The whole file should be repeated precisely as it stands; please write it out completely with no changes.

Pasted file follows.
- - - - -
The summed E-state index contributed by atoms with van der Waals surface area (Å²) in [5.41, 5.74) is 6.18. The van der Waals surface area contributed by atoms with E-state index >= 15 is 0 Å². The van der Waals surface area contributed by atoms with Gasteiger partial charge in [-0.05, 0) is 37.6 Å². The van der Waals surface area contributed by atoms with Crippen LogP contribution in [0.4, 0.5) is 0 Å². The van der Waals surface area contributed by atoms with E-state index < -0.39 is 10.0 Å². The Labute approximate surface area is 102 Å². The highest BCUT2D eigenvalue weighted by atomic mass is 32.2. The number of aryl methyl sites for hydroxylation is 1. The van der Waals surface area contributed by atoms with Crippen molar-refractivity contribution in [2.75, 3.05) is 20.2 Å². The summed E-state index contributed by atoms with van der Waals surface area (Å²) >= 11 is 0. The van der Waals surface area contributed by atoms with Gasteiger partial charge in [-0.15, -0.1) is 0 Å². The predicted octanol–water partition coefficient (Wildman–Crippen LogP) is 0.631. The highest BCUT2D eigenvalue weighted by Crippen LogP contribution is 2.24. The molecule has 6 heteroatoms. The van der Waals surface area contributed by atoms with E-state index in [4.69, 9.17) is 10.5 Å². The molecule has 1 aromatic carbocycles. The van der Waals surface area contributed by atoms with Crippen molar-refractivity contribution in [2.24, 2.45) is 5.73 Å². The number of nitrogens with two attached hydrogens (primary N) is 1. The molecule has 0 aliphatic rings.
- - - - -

The summed E-state index contributed by atoms with van der Waals surface area (Å²) in [5.41, 5.74) is 6.18. The van der Waals surface area contributed by atoms with E-state index >= 15 is 0 Å². The van der Waals surface area contributed by atoms with Gasteiger partial charge in [-0.05, 0) is 37.6 Å². The van der Waals surface area contributed by atoms with Crippen LogP contribution in [0.4, 0.5) is 0 Å². The van der Waals surface area contributed by atoms with E-state index < -0.39 is 10.0 Å². The Labute approximate surface area is 102 Å². The highest BCUT2D eigenvalue weighted by atomic mass is 32.2. The number of aryl methyl sites for hydroxylation is 1. The van der Waals surface area contributed by atoms with Crippen molar-refractivity contribution in [2.75, 3.05) is 20.2 Å². The summed E-state index contributed by atoms with van der Waals surface area (Å²) >= 11 is 0. The van der Waals surface area contributed by atoms with Gasteiger partial charge in [-0.15, -0.1) is 0 Å². The predicted octanol–water partition coefficient (Wildman–Crippen LogP) is 0.631. The highest BCUT2D eigenvalue weighted by Crippen LogP contribution is 2.24. The molecule has 6 heteroatoms. The van der Waals surface area contributed by atoms with E-state index in [4.69, 9.17) is 10.5 Å². The molecule has 1 aromatic carbocycles. The van der Waals surface area contributed by atoms with Crippen molar-refractivity contribution in [2.24, 2.45) is 5.73 Å². The number of nitrogens with two attached hydrogens (primary N) is 1. The molecule has 0 aliphatic rings.